Driving Her Crazy - By Amy Andrews
Sadie Bliss’s breath caught at the emotive image. Wandering through the ritzy New York gallery surrounded by a crowd of A-listers who blinged and glittered so much it hurt her eyes, she was stopped in her tracks by its starkness.
The background murmur of voices and clinking of champagne glasses faded as the world shrank to just the photograph, the centrepiece of the exhibit.
She’d seen it already, of course, in Time magazine, but there was something so much more immediate about it this close. As if it had just been snapped. As if the tragedy were unfolding before her eyes.
She felt as if she were standing in the daunting arid landscape, weighed down by the heat perfectly captured as it shimmered like a mirage from the sand. Smelling the jet fuel from the twisted Black Hawk carcass that she’d seen in the other shots. Hearing the cries of the young soldier as he clutched one bloody hand to his abdomen and reached the other rosary-beaded one into the impossibly blue sky. Calling for someone. God maybe? Or his girlfriend?
Watching his tears turning the grime on his face to muddy tracks. Tasting his despair as life faded from his eyes.
The caption beneath said: Corporal Dwayne Johnson, nineteen, died from fatal wounds before help could arrive.
Goosebumps needling her skin, tears pricking at her eyes brought Sadie back to the here and now. She moved on wishing she’d never been given the coveted ticket to the much anticipated opening night of Kent Nelson’s A Decade of Division. All the pieces snapped from the award-winning photojournalist’s lens were disturbing, but this image, known throughout the world, was particularly harrowing.
A portrait of a young man facing death.
A private moment of anguish.
And although the artist in her appreciated the abstract prettiness of the rosary beads against the bright blue dome of a foreign sky, the image was too intimate—she felt as if she was intruding.
Sadie pushed through the crowd out of the gallery into the sultry June night. She needed a moment. Or two.
Four months later...
Kent Nelson stood staring across at the view of Darling Harbour, his gaze following the line of the iconic white sails of the Sydney Opera House. He stood with his back to the woman swinging idly in her chair, his good leg planted firmly in front of the other as he leaned into the hand resting high against the floor to ceiling tinted window.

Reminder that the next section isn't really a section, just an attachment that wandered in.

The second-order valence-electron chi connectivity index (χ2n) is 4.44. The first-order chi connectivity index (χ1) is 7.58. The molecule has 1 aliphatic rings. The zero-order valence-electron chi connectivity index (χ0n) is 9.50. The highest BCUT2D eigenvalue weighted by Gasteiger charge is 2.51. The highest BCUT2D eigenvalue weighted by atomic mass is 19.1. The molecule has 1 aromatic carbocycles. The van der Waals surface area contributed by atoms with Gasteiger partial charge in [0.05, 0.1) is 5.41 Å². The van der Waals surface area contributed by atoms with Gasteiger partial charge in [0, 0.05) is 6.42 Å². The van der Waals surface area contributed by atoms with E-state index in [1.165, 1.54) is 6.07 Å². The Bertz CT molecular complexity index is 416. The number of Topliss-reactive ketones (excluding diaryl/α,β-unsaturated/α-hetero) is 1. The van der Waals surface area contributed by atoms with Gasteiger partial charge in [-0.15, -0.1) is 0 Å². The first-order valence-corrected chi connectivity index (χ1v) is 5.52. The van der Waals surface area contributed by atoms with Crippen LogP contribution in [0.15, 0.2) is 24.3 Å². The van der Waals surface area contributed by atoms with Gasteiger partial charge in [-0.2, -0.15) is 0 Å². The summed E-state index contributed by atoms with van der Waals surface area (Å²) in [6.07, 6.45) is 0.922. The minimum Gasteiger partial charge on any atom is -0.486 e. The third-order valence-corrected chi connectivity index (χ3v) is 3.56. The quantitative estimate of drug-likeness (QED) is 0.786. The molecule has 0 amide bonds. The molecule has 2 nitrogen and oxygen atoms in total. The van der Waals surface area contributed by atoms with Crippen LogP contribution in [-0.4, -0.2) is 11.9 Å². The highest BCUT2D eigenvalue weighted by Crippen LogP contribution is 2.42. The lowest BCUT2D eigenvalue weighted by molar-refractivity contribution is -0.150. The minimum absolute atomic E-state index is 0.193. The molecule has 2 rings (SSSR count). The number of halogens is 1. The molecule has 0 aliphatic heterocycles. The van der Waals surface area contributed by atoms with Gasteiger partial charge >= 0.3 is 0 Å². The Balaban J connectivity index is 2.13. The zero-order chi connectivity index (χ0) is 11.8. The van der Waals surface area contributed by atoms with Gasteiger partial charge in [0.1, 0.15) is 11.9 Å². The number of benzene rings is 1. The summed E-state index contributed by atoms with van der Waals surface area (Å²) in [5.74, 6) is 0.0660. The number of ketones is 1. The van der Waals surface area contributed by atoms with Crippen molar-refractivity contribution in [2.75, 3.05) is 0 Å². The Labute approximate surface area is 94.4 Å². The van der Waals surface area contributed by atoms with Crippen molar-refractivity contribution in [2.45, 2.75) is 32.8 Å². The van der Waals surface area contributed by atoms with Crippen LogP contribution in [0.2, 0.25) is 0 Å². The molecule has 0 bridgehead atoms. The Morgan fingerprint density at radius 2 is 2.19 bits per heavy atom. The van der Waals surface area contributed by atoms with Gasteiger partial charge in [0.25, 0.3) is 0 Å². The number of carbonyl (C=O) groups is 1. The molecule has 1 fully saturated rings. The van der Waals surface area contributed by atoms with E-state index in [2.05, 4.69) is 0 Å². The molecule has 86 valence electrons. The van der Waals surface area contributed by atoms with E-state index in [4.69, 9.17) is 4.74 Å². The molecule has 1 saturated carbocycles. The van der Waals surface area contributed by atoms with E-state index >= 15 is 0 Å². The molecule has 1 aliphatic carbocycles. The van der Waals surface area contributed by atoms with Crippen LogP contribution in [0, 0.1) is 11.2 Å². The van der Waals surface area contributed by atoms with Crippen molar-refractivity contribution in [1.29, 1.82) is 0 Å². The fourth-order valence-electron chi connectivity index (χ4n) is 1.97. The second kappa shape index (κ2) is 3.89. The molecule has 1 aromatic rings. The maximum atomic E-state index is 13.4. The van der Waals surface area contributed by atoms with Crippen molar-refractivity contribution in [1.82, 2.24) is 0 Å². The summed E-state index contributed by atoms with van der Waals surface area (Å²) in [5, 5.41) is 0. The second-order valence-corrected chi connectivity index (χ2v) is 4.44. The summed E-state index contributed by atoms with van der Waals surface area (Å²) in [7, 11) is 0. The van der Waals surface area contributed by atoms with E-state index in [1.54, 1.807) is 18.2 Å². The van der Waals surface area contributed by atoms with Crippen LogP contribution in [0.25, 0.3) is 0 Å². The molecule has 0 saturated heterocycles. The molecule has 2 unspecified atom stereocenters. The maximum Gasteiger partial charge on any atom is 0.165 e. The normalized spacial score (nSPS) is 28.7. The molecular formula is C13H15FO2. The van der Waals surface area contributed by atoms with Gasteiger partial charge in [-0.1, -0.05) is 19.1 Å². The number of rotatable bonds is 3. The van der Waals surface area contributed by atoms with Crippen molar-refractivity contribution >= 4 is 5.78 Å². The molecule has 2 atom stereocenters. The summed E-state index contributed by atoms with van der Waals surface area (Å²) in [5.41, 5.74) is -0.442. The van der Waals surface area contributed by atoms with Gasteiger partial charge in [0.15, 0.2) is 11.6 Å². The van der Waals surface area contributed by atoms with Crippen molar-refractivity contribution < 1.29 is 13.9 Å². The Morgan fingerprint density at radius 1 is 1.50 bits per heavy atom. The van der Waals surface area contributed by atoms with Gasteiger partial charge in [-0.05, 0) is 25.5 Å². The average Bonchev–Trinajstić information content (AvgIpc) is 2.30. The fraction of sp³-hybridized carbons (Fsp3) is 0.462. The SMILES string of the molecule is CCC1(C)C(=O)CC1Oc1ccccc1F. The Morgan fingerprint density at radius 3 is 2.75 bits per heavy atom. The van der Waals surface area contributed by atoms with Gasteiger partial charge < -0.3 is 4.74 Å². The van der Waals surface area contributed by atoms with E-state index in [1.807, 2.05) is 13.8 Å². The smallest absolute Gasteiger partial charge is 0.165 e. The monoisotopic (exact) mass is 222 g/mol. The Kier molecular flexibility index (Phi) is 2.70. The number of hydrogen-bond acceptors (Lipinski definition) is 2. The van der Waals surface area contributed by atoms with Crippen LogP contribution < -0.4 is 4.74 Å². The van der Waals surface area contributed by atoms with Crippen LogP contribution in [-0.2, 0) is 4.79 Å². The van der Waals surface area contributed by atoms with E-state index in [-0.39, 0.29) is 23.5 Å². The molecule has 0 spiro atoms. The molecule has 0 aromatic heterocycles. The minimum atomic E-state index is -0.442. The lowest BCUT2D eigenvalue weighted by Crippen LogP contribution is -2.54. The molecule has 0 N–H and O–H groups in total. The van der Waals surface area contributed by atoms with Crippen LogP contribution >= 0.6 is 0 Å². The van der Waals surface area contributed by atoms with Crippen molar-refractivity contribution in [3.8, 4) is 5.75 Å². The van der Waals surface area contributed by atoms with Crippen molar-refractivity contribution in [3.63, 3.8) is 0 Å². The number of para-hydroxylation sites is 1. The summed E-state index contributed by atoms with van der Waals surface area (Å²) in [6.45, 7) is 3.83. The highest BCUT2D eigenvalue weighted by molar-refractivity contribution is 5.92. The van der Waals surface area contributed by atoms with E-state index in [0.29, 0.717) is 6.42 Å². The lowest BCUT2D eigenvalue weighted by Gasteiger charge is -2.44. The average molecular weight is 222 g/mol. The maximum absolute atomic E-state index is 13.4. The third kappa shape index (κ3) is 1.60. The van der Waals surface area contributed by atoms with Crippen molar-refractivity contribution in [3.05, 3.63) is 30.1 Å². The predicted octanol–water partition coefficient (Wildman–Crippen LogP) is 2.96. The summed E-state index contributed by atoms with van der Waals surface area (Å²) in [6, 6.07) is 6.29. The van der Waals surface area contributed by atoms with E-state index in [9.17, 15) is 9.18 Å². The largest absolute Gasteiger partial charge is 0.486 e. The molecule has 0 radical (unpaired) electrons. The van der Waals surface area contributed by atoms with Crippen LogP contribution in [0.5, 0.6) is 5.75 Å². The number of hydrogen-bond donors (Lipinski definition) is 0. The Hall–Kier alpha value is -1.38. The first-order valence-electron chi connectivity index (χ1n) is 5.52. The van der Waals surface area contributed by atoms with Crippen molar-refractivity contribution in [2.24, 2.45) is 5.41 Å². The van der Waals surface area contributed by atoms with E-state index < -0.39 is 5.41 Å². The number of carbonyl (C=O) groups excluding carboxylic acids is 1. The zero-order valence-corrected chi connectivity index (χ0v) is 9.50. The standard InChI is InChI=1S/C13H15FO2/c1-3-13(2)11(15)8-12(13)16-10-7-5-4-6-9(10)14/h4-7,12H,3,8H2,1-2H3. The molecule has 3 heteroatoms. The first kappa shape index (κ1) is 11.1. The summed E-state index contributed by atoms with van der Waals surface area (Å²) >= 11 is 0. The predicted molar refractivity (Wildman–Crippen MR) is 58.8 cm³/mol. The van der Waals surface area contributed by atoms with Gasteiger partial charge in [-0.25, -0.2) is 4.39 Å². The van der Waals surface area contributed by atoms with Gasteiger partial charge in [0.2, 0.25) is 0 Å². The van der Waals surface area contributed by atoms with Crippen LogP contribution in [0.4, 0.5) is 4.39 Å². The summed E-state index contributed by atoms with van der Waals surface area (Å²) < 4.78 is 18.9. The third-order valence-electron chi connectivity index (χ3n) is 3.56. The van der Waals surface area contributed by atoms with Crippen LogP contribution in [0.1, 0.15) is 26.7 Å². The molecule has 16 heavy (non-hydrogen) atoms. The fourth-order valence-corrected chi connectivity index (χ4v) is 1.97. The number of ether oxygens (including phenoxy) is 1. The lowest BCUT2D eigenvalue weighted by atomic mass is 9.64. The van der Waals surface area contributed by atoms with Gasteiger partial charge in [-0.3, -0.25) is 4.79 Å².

‘So, let me get this straight,’ Tabitha Fox said, tapping her pen on her desk, her bangles jangling, as she too admired the view. Not the one she was used to seeing when she looked towards her windows but a mighty fine one nonetheless. ‘You want to drive several thousand kilometres to take a few photos?’
Kent turned, his ankle twinging as he rested his butt against the glass, and folded his arms across his chest. ‘Yes.’
Tabitha frowned. She’d known Kent a long time, they’d been to uni together about a thousand years ago, even shared a bed for a while, but since the accident in Afghanistan he’d been practically invisible.
Until he’d turned up today wanting to take pictures any staff photographer could take.
Kent returned her curious gaze with a deliberately blank one of his own. ‘I’m your freelance photographer—it’s what you pay me for.’
Tabitha suppressed a snort. His official status might be freelance photographer for the glossy weekend magazine Sunday On My Mind, but they both knew he’d ‘declined’ every job offered and, she’d bet her significant yearly salary, probably hadn’t taken a photo since the accident.
She narrowed her eyes at him as she tried to see behind the inscrutable expression on his angular face. ‘There are these things called planes. They’re big and metal and don’t ask me how but they fly in the air and get you to where you want to go very quickly.’
A nerve kicked into fibrillation along his jaw line and Kent clenched down hard. ‘I don’t fly,’ he pushed out through tight lips.
The words were quiet but Tabitha felt the full force of their icy blast. Cold enough to freeze vodka. She regarded him for a moment or two as her nimble brain tried to work the situation to her advantage. She drummed her beringed fingers against her desk.
An outback road trip. Local people. The solitude. The joys. The hardships. The copy laid out diary style.
And most importantly, breathtaking vistas capturing the beauty and the terror in full Technicolor shot by a world-renowned, award-winning photographer on his first job since returning from tragedy in